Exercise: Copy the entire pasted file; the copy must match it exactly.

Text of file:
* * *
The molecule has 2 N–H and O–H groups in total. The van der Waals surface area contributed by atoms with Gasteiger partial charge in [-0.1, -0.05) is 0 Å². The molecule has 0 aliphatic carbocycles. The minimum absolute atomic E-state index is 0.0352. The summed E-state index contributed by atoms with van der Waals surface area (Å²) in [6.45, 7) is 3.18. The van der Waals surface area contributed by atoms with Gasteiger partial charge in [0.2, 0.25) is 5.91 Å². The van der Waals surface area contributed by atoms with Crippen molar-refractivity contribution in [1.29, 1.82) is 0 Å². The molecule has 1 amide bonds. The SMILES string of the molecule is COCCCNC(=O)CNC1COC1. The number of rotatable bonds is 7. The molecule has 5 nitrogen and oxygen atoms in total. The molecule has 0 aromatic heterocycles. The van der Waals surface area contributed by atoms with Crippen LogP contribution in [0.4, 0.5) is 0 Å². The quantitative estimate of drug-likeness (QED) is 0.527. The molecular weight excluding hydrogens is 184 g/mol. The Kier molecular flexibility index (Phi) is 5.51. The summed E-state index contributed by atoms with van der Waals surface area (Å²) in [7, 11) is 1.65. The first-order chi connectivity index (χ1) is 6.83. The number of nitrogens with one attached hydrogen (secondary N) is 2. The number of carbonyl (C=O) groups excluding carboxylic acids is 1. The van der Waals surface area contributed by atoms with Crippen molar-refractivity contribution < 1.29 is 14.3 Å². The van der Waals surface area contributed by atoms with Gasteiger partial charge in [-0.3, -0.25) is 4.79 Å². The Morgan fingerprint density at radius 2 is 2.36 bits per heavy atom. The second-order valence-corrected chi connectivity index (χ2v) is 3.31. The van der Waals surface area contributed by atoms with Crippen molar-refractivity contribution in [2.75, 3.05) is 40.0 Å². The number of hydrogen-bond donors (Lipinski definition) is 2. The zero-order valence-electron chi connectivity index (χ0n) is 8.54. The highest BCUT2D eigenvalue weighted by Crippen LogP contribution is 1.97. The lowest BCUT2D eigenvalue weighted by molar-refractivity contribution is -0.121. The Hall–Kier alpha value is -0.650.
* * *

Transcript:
The molecule has 2 N–H and O–H groups in total. The van der Waals surface area contributed by atoms with Gasteiger partial charge in [-0.1, -0.05) is 0 Å². The molecule has 0 aliphatic carbocycles. The minimum absolute atomic E-state index is 0.0352. The summed E-state index contributed by atoms with van der Waals surface area (Å²) in [6.45, 7) is 3.18. The van der Waals surface area contributed by atoms with Gasteiger partial charge in [0.2, 0.25) is 5.91 Å². The van der Waals surface area contributed by atoms with Crippen molar-refractivity contribution in [1.29, 1.82) is 0 Å². The molecule has 1 amide bonds. The SMILES string of the molecule is COCCCNC(=O)CNC1COC1. The number of rotatable bonds is 7. The molecule has 5 nitrogen and oxygen atoms in total. The molecule has 0 aromatic heterocycles. The van der Waals surface area contributed by atoms with Crippen LogP contribution in [0.4, 0.5) is 0 Å². The quantitative estimate of drug-likeness (QED) is 0.527. The molecular weight excluding hydrogens is 184 g/mol. The Kier molecular flexibility index (Phi) is 5.51. The summed E-state index contributed by atoms with van der Waals surface area (Å²) in [7, 11) is 1.65. The first-order chi connectivity index (χ1) is 6.83. The number of nitrogens with one attached hydrogen (secondary N) is 2. The number of carbonyl (C=O) groups excluding carboxylic acids is 1. The van der Waals surface area contributed by atoms with Crippen molar-refractivity contribution < 1.29 is 14.3 Å². The van der Waals surface area contributed by atoms with Gasteiger partial charge in [-0.3, -0.25) is 4.79 Å². The Morgan fingerprint density at radius 2 is 2.36 bits per heavy atom. The second-order valence-corrected chi connectivity index (χ2v) is 3.31. The van der Waals surface area contributed by atoms with Crippen molar-refractivity contribution in [2.75, 3.05) is 40.0 Å². The number of hydrogen-bond donors (Lipinski definition) is 2. The zero-order valence-electron chi connectivity index (χ0n) is 8.54. The highest BCUT2D eigenvalue weighted by Crippen LogP contribution is 1.97. The lowest BCUT2D eigenvalue weighted by molar-refractivity contribution is -0.121. The Hall–Kier alpha value is -0.650.